Booming Canada lets Trudeau spend a bit more to fight anxiety

 25 Oct 2017 - 22:28

Booming Canada lets Trudeau spend a bit more to fight anxiety
Canada's Finance Minister Bill Morneau receives a standing ovation before delivering the Fall Economic Statement in the House of Commons on Parliament Hill in Ottawa, Ontario, Canada October 24, 2017. Reuters/Chris Wattie

By Josh Wingrove / Bloomberg

A strong economy has helped Prime Minister Justin Trudeau whittle down Canada’s projected budget deficit, providing enough wiggle room to boost transfers to low-income Canadians.

The Liberal government cut its deficit projection for the fiscal year ending March 31 to C$19.9 billion ($15.7 billion), down from C$28.5 billion in the March budget, figures released Tuesday show. It also introduced C$7.7 billion of new spending over six years.

Canada’s economy is expanding faster than any country in the Group of Seven, and is projected to grow 2 percent on average over the next five years, up from the previous estimate of 1.8 percent. Despite the new spending measures, government expenditure as a share of the economy is still projected to fall as Trudeau moves to offset austerity by boosting transfers to lower-income earners.

“What you saw in Canada, not unique to industrialized countries, was a sense that people were concerned they were falling behind,” Finance Minister Bill Morneau said in an interview in Ottawa after delivering his Fall Economic Statement. He said Canada’s measures were aimed at alleviating anxiety and making lower-income earners feel “more confident in the economy.”

“We’ve ended up, two years in, with growth rates that are significantly better than all our G-7 peers,” Morneau said. The new measures bring total spending since the March budget to C$19.1 billion over six years, or less than 1 percent of gross domestic product.

Morneau demurred when pressed on whether he should be pushing for a surplus to save for a rainy day, saying strong growth has made the economy more resilient to events such as the possible collapse of North American Free Trade Agreement talks. The U.S. is by far Canada’s largest trading partner.

Trump, Nafta

“By being fiscally responsible, we think we are resilient to rise up to those challenges,” Morneau said. While the Nafta talks are important, he said tariffs are relatively low and bilateral trade will “continue under any scenario.”

With the Bank of Canada already raising interest rates to slow growth, Morneau downplayed the impact his expanded transfer payments may have on monetary policy.

“We don’t see it that way,” he told reporters, adding programs that transfer wealth to lower earners are driving Canada’s growth and have “paid us back in spades.” Governor Stephen Poloz’s next rate decision is due Wednesday.

“There will be of course an ability for people to put more money into the economy, but what we know is that if we don’t deal with that middle class anxiety, then we’ve got a much greater challenge,” he said. “It has some impact on the economy, but we think that’s the right balance to get to so that we can help those families.”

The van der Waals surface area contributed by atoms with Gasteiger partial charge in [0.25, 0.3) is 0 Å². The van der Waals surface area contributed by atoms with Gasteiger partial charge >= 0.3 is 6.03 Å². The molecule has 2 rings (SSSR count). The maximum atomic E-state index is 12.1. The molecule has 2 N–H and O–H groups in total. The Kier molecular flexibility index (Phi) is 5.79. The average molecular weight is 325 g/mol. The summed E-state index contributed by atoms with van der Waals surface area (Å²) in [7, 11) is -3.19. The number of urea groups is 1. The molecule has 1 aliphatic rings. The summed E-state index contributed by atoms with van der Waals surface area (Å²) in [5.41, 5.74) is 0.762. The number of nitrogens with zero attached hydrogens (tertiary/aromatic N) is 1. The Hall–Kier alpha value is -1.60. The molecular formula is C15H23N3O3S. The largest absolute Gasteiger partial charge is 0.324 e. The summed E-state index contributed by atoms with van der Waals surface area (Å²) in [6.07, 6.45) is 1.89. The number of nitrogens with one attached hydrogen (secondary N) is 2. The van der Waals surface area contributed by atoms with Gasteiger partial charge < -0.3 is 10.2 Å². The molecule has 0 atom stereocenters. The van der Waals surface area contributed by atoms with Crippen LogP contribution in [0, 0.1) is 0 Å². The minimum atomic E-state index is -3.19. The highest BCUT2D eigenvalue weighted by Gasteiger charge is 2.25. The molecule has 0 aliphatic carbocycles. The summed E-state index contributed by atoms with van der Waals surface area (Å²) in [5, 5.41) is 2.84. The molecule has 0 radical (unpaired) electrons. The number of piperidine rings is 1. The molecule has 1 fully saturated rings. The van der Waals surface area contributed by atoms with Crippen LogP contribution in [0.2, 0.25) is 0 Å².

Risk Adjustment

The Trudeau government announced Tuesday that it would index its marquee Canada Child Benefit to inflation beginning in July 2018, two years earlier than scheduled. That will cost C$5.6 billion over five years. It also expanded the Working Income Tax Benefit for low income workers, beginning in 2019.

Even with the improved economic outlook, there’s no forecast return to budgetary balance, which Trudeau campaigned on in 2015. The government will proceed with a new tax on investment income held in private corporations that it will detail in next year’s budget. Canada’s economy will expand 3.1 percent in 2017 and 2.1 percent in 2018, Tuesday’s projections show.

The 2017-18 deficit number includes a reduction in the risk adjustment, to C$1.5 billion from C$3 billion, at the halfway point of the year. The risk adjustment cushion remains at C$3 billion in coming years. Tuesday’s statement shows the deficit declining to C$12.5 billion by 2022-23, the last year of the projection.

Debt Ratio

The ratio of debt to GDP, the Trudeau government’s last remaining fiscal anchor, is forecast to fall to 29.5 percent by 2020-21, compared to the 31.3 percent forecast in the spring budget, and to 28.5 percent by 2022-23. That would be the lowest level since 1977, Morneau said.

“Despite the deficits expected throughout the horizon, debt will still be falling as a percentage of GDP and be very low by the standards of most other developed countries,” CIBC Senior Economist Andrew Grantham wrote in a research note.

Trudeau’s team has backtracked on a trio of tax proposals unveiled by Morneau in July, but offered new details Tuesday. The government will proceed to restrict so-called income sprinkling -- paying family members who don’t work for a firm -- with new legislation due later this year. That’s expected to raise at least C$215 million annually beginning in 2018-2019.

The Liberals will also press ahead with taxing investment income held in private corporations when it exceeds C$50,000 annually, and release rules for that in its 2018 budget. It has abandoned proposed changes to capital gains tax rules.